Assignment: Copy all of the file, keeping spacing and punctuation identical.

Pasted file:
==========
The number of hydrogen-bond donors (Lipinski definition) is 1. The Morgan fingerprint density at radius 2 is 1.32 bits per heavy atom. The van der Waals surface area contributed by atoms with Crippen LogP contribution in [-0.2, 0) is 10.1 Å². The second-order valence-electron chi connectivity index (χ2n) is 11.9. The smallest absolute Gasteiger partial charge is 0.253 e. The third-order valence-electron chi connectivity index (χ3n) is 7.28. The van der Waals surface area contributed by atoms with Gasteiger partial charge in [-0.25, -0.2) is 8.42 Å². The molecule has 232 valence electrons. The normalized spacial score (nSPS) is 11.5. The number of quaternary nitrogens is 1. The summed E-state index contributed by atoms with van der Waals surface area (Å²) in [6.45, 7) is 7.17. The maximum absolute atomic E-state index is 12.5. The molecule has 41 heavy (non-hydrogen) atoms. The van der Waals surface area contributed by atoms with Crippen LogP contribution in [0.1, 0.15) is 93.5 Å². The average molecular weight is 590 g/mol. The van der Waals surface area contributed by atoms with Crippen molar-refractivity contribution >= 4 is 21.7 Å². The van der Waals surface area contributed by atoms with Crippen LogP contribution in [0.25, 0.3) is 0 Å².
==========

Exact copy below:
The number of hydrogen-bond donors (Lipinski definition) is 1. The Morgan fingerprint density at radius 2 is 1.32 bits per heavy atom. The van der Waals surface area contributed by atoms with Crippen LogP contribution in [-0.2, 0) is 10.1 Å². The second-order valence-electron chi connectivity index (χ2n) is 11.9. The smallest absolute Gasteiger partial charge is 0.253 e. The third-order valence-electron chi connectivity index (χ3n) is 7.28. The van der Waals surface area contributed by atoms with Gasteiger partial charge in [-0.25, -0.2) is 8.42 Å². The molecule has 232 valence electrons. The normalized spacial score (nSPS) is 11.5. The number of quaternary nitrogens is 1. The summed E-state index contributed by atoms with van der Waals surface area (Å²) in [6.45, 7) is 7.17. The maximum absolute atomic E-state index is 12.5. The molecule has 41 heavy (non-hydrogen) atoms. The van der Waals surface area contributed by atoms with Crippen LogP contribution in [0.1, 0.15) is 93.5 Å². The average molecular weight is 590 g/mol. The van der Waals surface area contributed by atoms with Crippen molar-refractivity contribution >= 4 is 21.7 Å². The van der Waals surface area contributed by atoms with Crippen LogP contribution in [0.25, 0.3) is 0 Å².